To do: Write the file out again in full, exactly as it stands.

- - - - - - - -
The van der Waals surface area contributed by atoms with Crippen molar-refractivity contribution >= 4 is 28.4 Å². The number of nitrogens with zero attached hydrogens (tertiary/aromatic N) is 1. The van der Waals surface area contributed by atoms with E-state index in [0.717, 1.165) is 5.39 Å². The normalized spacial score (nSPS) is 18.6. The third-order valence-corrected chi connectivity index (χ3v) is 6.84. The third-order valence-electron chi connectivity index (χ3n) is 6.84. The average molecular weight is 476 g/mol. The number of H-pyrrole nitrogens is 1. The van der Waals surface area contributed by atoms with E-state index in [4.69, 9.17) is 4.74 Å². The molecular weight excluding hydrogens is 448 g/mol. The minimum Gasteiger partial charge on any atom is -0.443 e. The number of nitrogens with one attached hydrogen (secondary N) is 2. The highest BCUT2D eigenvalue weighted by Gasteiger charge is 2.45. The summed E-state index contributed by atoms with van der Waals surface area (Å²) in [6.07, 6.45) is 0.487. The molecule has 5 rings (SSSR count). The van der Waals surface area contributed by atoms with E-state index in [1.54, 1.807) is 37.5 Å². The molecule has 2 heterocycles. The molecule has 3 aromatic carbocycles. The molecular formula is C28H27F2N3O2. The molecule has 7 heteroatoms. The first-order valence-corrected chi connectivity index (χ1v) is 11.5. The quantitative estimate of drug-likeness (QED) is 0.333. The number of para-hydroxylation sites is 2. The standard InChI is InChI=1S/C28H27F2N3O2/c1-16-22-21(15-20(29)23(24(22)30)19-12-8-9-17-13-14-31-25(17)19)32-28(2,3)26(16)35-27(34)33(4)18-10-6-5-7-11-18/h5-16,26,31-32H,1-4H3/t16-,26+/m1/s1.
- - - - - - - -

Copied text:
The van der Waals surface area contributed by atoms with Crippen molar-refractivity contribution >= 4 is 28.4 Å². The number of nitrogens with zero attached hydrogens (tertiary/aromatic N) is 1. The van der Waals surface area contributed by atoms with E-state index in [0.717, 1.165) is 5.39 Å². The normalized spacial score (nSPS) is 18.6. The third-order valence-corrected chi connectivity index (χ3v) is 6.84. The third-order valence-electron chi connectivity index (χ3n) is 6.84. The average molecular weight is 476 g/mol. The number of H-pyrrole nitrogens is 1. The van der Waals surface area contributed by atoms with E-state index in [4.69, 9.17) is 4.74 Å². The molecular weight excluding hydrogens is 448 g/mol. The minimum Gasteiger partial charge on any atom is -0.443 e. The number of nitrogens with one attached hydrogen (secondary N) is 2. The highest BCUT2D eigenvalue weighted by Gasteiger charge is 2.45. The summed E-state index contributed by atoms with van der Waals surface area (Å²) in [6.07, 6.45) is 0.487. The molecule has 5 rings (SSSR count). The van der Waals surface area contributed by atoms with E-state index in [1.54, 1.807) is 37.5 Å². The molecule has 2 heterocycles. The molecule has 3 aromatic carbocycles. The molecular formula is C28H27F2N3O2. The molecule has 7 heteroatoms. The first-order valence-corrected chi connectivity index (χ1v) is 11.5. The quantitative estimate of drug-likeness (QED) is 0.333. The number of para-hydroxylation sites is 2. The standard InChI is InChI=1S/C28H27F2N3O2/c1-16-22-21(15-20(29)23(24(22)30)19-12-8-9-17-13-14-31-25(17)19)32-28(2,3)26(16)35-27(34)33(4)18-10-6-5-7-11-18/h5-16,26,31-32H,1-4H3/t16-,26+/m1/s1.